Diabetes Self-Management Articles

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Taking Your Diabetes On A Cruise

by Jan Chait

This cruise included such diverse activities as yoga, stretch class, circuit training, body sculpting, group walking, and power walking. Personal trainers also were available. While most amenities are included in the cost of the cruise, there may be a charge for some classes or for a personal trainer.

According to the fitness director on this cruise, the fitness center professionals were all trained in sports science and familiar with the limitations that occur with medical conditions. However, to be on the safe side, make sure you know what your particular limitations are. For example, people who have some forms of neuropathy and people who have proliferative retinopathy or have recently had laser treatment for retinopathy are cautioned against performing certain exercises. Don’t count on ship personnel to know what is and isn’t advisable for you, and don’t be afraid to decline an activity your doctor has advised you against.

If you’re not into formal exercise, try dancing. With the variety of nightclub venues on large ships, you’re sure to find one that fits your style. And if you don’t know how to dance, this might be a good time to take a class. Yes, they’re available, too.

Unless the fitness center or spa has a pool where you can swim against a current, however, you probably won’t be doing laps. Why? Cruise ship pools are wet, but miniscule. You’ll never look at one and say, “Wow! That’s huge!” The hot tubs, however, are sufficient for soaking away the aches and pains of unfamiliar activity. And massages, available in the spa, are also good for relaxation.

Children and teenagers may not be allowed in the fitness centers on cruise ships, but there are often youth programs that offer plenty of activities to get kids moving. Some ships even offer shore excursions just for teens.

Food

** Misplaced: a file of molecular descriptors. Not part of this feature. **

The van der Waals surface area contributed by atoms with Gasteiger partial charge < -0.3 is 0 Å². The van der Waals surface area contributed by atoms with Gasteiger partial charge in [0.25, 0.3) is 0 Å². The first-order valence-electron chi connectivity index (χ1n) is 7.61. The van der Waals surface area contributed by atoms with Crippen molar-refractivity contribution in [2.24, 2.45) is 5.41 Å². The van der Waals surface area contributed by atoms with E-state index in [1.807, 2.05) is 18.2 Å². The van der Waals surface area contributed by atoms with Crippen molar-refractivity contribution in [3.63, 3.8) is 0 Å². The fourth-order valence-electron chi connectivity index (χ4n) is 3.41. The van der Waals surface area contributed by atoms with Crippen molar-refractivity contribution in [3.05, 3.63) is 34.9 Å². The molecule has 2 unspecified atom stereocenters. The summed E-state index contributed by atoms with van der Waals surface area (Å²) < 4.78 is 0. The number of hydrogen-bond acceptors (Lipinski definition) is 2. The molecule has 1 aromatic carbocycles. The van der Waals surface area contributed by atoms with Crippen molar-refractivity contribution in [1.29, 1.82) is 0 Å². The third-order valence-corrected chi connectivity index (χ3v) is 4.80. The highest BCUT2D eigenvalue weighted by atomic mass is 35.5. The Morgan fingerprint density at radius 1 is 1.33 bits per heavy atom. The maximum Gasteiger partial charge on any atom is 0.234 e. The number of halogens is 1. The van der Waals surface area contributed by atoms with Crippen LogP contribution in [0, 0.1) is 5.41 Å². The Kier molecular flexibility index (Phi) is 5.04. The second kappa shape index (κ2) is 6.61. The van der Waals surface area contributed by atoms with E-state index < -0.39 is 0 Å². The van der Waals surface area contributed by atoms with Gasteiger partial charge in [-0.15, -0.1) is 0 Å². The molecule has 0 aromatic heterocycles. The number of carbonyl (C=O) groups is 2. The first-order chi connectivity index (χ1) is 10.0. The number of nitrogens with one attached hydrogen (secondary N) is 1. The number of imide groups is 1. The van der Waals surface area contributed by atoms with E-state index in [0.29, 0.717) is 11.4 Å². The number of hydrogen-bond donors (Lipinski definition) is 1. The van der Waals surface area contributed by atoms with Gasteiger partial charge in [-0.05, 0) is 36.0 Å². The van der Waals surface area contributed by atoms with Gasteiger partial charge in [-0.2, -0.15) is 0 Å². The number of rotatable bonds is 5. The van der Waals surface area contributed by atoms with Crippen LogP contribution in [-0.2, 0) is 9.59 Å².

OK. Here’s the difficult part: food. It’s everywhere, it’s available all the time, and it’s already been paid for. In addition to the dining room(s), there’s pizza, burgers, and ice cream by the pool, a buffet, perhaps some specialty restaurants (which may have an extra charge), midnight buffets, 24-hour room service, maybe a patisserie or afternoon tea, and the list goes on.

“It’s bad,” sighed Sara, one of my dining companions, who also has Type 2 diabetes.

On the other hand, there’s no better place to be if you have dietary restrictions. Honest. In addition to including a different theme at each night’s seating, menus also list other selections, which can include vegetarian choices, a spa menu, and grilled options.

Gluten-free? Low sodium? Something else? Not a problem. Just let the maître d’ know what you need. You’ll get to preview the next day’s menu, make your choice, and the chef will, if possible, alter the recipe to fit your needs. The maître d’ will let you know which dishes can’t be altered to fit your needs. It takes a bit of the worry away from eating in unfamiliar places during your travels. It’s best, however, not to wait until you board the ship to let the food staff know about your special needs: Tell your travel agent when you book your cruise, and be prepared to submit your requirements in writing.

I had let the cruise line know I have diabetes, and on the first night at dinner, the maître d’ discreetly asked me if I would like to see the next night’s menu so the kitchen could prepare dishes to my needs. I assured him I could make my own selections from the menu and vary my insulin doses accordingly; nothing more was said.

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Also in this article:
Cruise Checklist

 

 

More articles on General Diabetes & Health Issues

 

 


Statements and opinions expressed on this Web site are those of the authors and not necessarily those of the publishers or advertisers. The information provided on this Web site should not be construed as medical instruction. Consult appropriate health-care professionals before taking action based on this information.

 

 

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